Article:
Use of a cyber risk framework would be mandatory for agencies under Senate bill
Agencies should spend their limited cybersecurity funds better by prioritizing tools that address the most pressing threats, a bipartisan pair of senators says.
Rob Portman, R-Ohio, and Gary Peters, D-Mich., introduced the Risk-Informed Spending for Cybersecurity (RISC) Act on Thursday, in response to a 2019 report revealing most agencies lack comprehensive cyber risk frameworks.
The Office of Management and Budget would be required to develop a risk-based budgeting model that agencies must use because, while some quantify their cyber risk, the practice isn’t mandatory.
“Too often, insufficient information about threats and their associated risks inhibits [agencies’] ability to make the best, most informed decisions,” Portman said in the announcement. “It is crucial that federal agencies know the return on investment for each cybersecurity capability acquired and whether those capabilities address existing security vulnerabilities.”
Inspectors general found seven of eight agencies reviewed failed to properly protect personally identifiable information, and all used outdated legacy systems that were costly and difficult to secure, according to a 2019 staff report for the Homeland Security and Governmental Affairs Permanent Subcommittee on Investigations. Portman is chairman of the subcommittee and a former OMB director. Peters is ranking Democrat for the full committee.
About three-fourths of agencies aren’t fully able to identify, respond to and recover from cyberattacks, according to OMB.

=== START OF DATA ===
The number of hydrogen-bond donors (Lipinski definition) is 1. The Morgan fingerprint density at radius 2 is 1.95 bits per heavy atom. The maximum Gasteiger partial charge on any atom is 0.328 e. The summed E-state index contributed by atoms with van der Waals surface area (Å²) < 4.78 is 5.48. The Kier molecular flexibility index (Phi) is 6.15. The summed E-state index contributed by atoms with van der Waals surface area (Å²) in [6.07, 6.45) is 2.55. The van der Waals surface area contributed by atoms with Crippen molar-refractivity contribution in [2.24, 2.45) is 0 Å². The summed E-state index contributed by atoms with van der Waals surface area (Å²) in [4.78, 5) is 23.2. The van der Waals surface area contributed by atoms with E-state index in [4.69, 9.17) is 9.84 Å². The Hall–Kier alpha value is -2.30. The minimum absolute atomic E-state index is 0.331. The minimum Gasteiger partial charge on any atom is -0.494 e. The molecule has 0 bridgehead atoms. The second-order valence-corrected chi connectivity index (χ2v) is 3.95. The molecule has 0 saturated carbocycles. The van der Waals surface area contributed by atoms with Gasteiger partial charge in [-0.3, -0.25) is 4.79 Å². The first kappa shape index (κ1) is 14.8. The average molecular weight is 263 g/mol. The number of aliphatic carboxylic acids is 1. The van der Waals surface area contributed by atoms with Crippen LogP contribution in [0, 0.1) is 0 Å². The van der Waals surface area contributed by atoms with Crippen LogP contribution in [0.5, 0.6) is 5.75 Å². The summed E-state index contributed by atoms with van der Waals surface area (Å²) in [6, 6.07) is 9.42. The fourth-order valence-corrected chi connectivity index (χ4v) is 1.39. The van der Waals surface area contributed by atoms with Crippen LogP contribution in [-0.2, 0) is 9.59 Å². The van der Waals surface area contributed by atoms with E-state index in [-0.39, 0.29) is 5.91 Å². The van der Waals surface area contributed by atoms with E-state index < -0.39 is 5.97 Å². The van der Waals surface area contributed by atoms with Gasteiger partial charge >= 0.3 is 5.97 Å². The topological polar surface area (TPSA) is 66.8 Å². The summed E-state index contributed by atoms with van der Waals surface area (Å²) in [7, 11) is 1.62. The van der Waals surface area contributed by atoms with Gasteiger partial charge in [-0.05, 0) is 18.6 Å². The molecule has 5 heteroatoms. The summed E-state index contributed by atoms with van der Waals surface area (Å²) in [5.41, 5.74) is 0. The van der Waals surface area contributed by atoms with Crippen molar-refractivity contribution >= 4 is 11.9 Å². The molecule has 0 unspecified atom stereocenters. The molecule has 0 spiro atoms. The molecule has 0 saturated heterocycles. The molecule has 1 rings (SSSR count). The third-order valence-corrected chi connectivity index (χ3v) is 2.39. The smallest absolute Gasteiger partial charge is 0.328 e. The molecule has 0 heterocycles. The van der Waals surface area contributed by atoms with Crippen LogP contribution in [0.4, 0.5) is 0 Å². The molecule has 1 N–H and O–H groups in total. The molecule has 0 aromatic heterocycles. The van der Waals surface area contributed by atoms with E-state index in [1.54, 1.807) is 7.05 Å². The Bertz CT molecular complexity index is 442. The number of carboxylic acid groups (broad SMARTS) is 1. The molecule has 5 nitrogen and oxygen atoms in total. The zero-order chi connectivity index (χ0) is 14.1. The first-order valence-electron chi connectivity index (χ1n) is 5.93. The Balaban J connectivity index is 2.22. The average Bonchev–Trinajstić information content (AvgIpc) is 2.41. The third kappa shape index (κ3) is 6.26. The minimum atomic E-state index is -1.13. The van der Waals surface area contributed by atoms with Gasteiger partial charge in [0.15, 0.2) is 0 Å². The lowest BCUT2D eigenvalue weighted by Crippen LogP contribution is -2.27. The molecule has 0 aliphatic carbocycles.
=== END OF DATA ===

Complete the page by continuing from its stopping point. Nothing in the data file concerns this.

“As government operations increasingly move online, particularly during the current pandemic, we must ensure that our cybersecurity defenses are capable of guarding against attacks,” Peters said in a statement.
The Department of Energy announced in June of 2019 its plans to adopt the international Factor Analysis of Information Risk (FAIR) framework before migrating data to the cloud. But OMB declined to issue guidance on such frameworks absent legislation, so as not to endorse one over another.
Department of Commerce CIO André Mendes says agencies can definitely do more to justify the money they spend on cybersecurity, and doing so will lower the overall cost of IT and free up resources for incident response.
The legislation would serve two big purposes, said Matthew Cornelius, executive director of the Alliance for Digital Innovation.
“The bill would push agencies to leverage better intelligence, data, and real time information to provide a more robust understanding of their current cybersecurity performance and to improve the budget and appropriations process to ensure agencies have the resources they need to mitigate critical threats and vulnerabilities,” Cornelius said.